[Adapt] 7月10日(今天)9:00-12:00--陈露、李松泽、洪义博士

Kenny Zhu kzhu at cs.sjtu.edu.cn
Fri Jul 10 08:55:51 CST 2020




会议号:686 465 68231


参会链接: <https://zoom.com.cn/j/68646568231>




Title: Universal Conversational Agents with Structured Deep Learning


Abstract:A task-oriented spoken dialogue system is a system that can
continuously interact with human to accomplish a predefined task through
speech. Dialogue policy plays an important role in task-oriented spoken
dialogue systems. It determines how to respond to users. Deep reinforcement
learning (DRL) approaches have been widely used for policy optimization.
However, these deep models are still challenging for two reasons: first,
many DRL-based policies are not sample-efficient; and second, most models do
not have the capability of policy transfer between different domains. In
this talk, I will introduce our proposed universal framework, AgentGraph, to
tackle these two problems. The model AgentGraph is the combination of graph
neural network (GNN) based architecture and DRL-based algorithm. It can be
regarded as one of the multi-agent reinforcement learning approaches. In
addition to the universal dialogue policy AgentGraph, I will also briefly
introduce our proposed universal dialogue state tracking models.


Bio: Lu Chen obtained his Ph.D. degree in computer science and engineering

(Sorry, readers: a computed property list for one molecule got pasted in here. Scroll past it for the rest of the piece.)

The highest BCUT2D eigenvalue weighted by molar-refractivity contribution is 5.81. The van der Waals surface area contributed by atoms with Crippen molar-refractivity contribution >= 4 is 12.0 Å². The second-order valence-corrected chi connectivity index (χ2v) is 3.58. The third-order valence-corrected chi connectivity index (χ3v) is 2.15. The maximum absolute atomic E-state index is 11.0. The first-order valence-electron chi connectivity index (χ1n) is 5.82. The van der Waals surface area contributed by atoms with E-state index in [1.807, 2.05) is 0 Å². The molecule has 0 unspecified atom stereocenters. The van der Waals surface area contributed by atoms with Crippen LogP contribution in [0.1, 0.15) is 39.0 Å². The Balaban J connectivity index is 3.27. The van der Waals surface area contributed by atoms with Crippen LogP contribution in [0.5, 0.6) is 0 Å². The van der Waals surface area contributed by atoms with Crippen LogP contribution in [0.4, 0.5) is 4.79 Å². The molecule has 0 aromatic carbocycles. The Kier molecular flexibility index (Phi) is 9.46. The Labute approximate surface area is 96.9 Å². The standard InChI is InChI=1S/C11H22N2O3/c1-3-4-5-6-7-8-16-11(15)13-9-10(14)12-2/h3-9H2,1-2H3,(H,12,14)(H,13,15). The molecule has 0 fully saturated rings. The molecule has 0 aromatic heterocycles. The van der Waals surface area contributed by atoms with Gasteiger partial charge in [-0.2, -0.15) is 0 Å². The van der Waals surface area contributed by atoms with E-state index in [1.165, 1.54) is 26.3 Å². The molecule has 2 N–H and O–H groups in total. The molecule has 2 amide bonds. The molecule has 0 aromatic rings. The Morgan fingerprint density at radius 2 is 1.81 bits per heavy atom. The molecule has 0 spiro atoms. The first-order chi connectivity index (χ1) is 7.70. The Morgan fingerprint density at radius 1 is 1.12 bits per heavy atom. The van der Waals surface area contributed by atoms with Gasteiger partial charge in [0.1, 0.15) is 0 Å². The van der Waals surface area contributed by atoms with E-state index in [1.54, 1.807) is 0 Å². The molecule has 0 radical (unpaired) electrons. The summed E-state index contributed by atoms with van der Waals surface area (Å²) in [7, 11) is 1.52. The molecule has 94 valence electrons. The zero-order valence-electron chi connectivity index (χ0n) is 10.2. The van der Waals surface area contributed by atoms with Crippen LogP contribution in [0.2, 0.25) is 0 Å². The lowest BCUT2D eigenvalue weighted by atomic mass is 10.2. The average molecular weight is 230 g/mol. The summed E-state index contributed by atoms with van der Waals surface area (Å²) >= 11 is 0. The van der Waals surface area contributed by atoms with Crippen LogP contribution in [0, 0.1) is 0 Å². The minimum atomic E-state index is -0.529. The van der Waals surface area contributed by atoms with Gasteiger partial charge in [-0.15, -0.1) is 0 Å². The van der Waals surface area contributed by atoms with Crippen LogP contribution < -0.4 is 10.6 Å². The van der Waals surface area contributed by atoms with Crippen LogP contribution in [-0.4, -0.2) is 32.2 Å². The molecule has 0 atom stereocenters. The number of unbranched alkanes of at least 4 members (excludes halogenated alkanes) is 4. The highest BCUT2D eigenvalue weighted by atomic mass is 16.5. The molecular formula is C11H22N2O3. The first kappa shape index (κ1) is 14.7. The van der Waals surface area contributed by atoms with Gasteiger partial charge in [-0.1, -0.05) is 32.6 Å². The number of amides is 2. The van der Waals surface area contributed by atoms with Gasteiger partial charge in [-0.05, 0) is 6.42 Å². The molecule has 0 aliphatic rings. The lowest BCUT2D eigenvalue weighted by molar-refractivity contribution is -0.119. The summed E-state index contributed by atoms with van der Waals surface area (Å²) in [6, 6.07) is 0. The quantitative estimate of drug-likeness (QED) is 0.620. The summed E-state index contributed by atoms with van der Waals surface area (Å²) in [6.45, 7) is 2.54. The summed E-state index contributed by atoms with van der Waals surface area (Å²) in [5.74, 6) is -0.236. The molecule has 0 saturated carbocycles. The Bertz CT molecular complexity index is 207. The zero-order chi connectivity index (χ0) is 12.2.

from Shanghai Jiao Tong University (SJTU) in 2020. Before coming to SJTU, he
received a Bachelor's degree in computer science and engineering from
Huazhong University of Science & Technology (HUST) in 2013. His research
interests include dialogue systems, reinforcement learning, structured deep
learning. The goal of his research is to build evolvable and universal
conversational agents, which can converse with humans among many domains and
improve their performance with various signals. He has authored/co-authored
more than 20 journal articles (e.g. IEEE/ACM transactions) and peer-reviewed
conference papers (e.g. ACL, EMNLP, AAAI, COLING, ICASSP), one of them was
selected as COLING2018 Area Chair Favorites.





Title: Nakamoto meets Shannon: Scaling blockchains using codes


Abstract:Current blockchain systems do not scale with the network resources.
Sharding, as a promising proposal to achieve horizontal scalability, fail to
maintain security of the system in the presence of adaptive adversaries.
This talk will cover an emerging paradigm of designing scalable and secure
blockchain protocols using error correcting codes. Specifically, we consider
the following two problems 1) transaction verification, and 2) verifying
data availability for light clients. For transaction verification, we
propose PolyShard that creates coded shard ledgers and input transactions
using Lagrange polynomial interpolation. PolyShard scales system throughput
with the network size, while maintaining the security of verification
results via Reed-Solomon decoding. For the problem of verifying data
availability, we propose a novel cryptographic accumulator named Coded